Elephants kneel in ritual tribute to Thailand's new king

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BANGKOK (AP) — Eleven white-painted elephants, their tusks garlanded, gathered with their handlers before Bangkok’s Grand Palace on Tuesday to pay respects to Thailand’s newly crowned king.

Hundreds of mahouts, or handlers, dressed in royal yellow sang the royal anthem and kneeled with their elephants before a portrait of King Maha Vajiralongkorn. The ceremony followed a celebration a day earlier in which thousands of Thais watched and cheered as the king and his family waved from a palace balcony.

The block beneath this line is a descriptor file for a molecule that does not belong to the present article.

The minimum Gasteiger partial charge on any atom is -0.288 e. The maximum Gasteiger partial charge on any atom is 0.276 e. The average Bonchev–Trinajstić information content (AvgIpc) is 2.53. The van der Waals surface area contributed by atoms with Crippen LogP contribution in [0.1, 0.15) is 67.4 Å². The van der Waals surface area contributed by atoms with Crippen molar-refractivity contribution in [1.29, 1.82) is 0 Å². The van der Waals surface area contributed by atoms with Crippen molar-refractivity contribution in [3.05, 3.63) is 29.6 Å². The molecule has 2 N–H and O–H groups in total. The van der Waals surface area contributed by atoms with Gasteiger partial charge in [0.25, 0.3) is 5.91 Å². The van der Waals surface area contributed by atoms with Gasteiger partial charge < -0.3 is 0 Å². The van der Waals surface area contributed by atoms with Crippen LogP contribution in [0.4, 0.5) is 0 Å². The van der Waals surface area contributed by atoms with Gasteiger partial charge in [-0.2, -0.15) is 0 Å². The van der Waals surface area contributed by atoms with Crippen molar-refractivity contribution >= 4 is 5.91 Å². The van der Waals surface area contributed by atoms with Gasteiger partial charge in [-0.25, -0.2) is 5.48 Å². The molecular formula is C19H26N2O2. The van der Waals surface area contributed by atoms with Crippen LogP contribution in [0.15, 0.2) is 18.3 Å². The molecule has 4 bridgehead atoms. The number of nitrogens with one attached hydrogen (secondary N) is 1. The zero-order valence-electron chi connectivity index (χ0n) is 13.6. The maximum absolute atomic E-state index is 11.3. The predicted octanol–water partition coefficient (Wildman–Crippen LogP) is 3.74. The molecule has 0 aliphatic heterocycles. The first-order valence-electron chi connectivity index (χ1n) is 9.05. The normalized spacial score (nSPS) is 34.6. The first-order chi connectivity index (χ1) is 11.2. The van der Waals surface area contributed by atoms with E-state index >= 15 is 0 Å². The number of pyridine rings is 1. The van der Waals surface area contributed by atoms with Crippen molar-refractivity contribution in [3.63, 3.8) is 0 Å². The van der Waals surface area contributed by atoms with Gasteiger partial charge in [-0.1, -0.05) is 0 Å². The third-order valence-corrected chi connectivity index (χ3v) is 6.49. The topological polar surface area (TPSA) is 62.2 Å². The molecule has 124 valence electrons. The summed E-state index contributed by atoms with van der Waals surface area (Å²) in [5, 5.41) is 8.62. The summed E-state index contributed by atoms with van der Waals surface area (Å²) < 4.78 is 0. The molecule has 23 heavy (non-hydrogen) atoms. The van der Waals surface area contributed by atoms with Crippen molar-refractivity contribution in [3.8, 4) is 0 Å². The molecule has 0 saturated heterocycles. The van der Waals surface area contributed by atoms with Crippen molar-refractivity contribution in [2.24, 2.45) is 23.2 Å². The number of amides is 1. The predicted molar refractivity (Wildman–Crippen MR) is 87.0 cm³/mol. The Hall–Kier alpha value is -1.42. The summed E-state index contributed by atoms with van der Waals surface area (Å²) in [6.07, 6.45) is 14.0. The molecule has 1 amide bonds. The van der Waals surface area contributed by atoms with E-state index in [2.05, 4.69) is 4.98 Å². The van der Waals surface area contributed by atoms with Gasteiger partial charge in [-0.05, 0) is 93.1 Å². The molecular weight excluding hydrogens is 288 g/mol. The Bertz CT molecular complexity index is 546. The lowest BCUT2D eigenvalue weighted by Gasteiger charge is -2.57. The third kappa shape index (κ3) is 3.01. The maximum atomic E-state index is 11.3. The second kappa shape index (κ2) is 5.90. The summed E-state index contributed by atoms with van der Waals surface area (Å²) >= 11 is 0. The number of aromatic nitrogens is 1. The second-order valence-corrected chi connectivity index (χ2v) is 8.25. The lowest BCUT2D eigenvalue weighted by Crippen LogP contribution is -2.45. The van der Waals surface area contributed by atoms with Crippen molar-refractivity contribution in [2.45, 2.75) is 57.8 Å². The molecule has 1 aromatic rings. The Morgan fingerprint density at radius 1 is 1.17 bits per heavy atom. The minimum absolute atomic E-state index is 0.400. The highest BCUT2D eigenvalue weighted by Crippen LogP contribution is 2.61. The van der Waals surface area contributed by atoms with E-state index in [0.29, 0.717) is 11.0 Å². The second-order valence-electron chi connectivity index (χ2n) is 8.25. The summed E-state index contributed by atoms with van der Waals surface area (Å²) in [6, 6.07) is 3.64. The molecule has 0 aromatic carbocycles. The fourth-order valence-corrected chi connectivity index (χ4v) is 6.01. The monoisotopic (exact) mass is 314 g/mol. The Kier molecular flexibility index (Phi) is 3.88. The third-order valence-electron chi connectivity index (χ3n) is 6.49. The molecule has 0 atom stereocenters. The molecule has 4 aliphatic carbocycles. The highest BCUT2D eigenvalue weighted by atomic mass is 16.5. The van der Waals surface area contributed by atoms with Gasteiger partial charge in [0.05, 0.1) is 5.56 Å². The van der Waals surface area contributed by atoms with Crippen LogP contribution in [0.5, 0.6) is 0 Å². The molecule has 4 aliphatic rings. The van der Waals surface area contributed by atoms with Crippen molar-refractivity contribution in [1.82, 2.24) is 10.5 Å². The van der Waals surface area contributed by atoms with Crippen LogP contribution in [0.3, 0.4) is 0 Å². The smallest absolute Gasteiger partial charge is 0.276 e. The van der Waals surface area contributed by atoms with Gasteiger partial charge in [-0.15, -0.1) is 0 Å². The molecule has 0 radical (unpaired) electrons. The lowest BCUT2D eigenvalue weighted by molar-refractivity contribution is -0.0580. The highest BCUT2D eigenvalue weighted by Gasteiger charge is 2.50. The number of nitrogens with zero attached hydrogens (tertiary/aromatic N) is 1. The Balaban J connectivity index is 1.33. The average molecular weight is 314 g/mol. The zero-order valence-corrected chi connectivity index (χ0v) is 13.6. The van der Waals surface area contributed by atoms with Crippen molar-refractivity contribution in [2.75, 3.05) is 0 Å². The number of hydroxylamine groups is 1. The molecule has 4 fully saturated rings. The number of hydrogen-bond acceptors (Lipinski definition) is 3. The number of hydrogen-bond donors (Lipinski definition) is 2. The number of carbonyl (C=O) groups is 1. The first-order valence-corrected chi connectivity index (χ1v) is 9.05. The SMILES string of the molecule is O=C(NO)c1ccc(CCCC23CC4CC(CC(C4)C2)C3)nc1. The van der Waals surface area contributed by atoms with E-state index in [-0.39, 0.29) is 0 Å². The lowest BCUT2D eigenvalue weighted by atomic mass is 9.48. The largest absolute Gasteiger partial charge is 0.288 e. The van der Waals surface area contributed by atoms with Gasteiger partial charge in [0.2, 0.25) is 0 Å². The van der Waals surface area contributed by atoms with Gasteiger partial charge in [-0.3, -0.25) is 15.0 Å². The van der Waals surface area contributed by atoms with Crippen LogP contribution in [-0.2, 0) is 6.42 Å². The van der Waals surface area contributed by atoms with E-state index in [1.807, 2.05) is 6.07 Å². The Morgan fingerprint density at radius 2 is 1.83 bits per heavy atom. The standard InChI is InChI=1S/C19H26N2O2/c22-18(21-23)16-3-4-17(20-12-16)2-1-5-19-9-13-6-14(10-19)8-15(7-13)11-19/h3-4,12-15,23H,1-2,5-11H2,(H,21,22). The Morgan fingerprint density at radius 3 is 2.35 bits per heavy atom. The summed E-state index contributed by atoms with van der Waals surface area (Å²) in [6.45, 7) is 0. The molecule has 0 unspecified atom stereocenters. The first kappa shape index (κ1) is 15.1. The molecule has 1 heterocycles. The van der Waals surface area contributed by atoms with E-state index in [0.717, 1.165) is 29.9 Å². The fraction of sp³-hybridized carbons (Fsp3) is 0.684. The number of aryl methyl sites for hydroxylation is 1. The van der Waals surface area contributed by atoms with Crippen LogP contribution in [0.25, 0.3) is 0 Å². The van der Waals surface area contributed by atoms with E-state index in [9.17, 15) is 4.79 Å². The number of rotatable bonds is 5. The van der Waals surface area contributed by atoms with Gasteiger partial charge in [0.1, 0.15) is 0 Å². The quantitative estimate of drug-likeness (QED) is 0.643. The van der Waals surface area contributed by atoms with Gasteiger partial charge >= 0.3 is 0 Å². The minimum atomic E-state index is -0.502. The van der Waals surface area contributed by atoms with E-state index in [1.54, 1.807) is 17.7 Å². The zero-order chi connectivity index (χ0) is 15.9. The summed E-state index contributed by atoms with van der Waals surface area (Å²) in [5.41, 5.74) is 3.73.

The elephants, which came from across the country, trumpeted at the end of the ceremony. They also posed for group photos.

“I am delighted for His Majesty that everyone shows their respect to him, even the elephants showed their respect for him. And they did it so well,” said Phuraporn Gorgerd, one of those attending the event.

Thais consider white elephants a sacred symbol of royal power, and an elephant adorned the national flag until 1917. The elephants are not entirely white, and are sometimes painted to look lighter colored than their natural patchy color.

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Vajiralongkorn took the throne after the 2016 death of his father, King Bhumibol Adulyadej, who reigned for seven decades.

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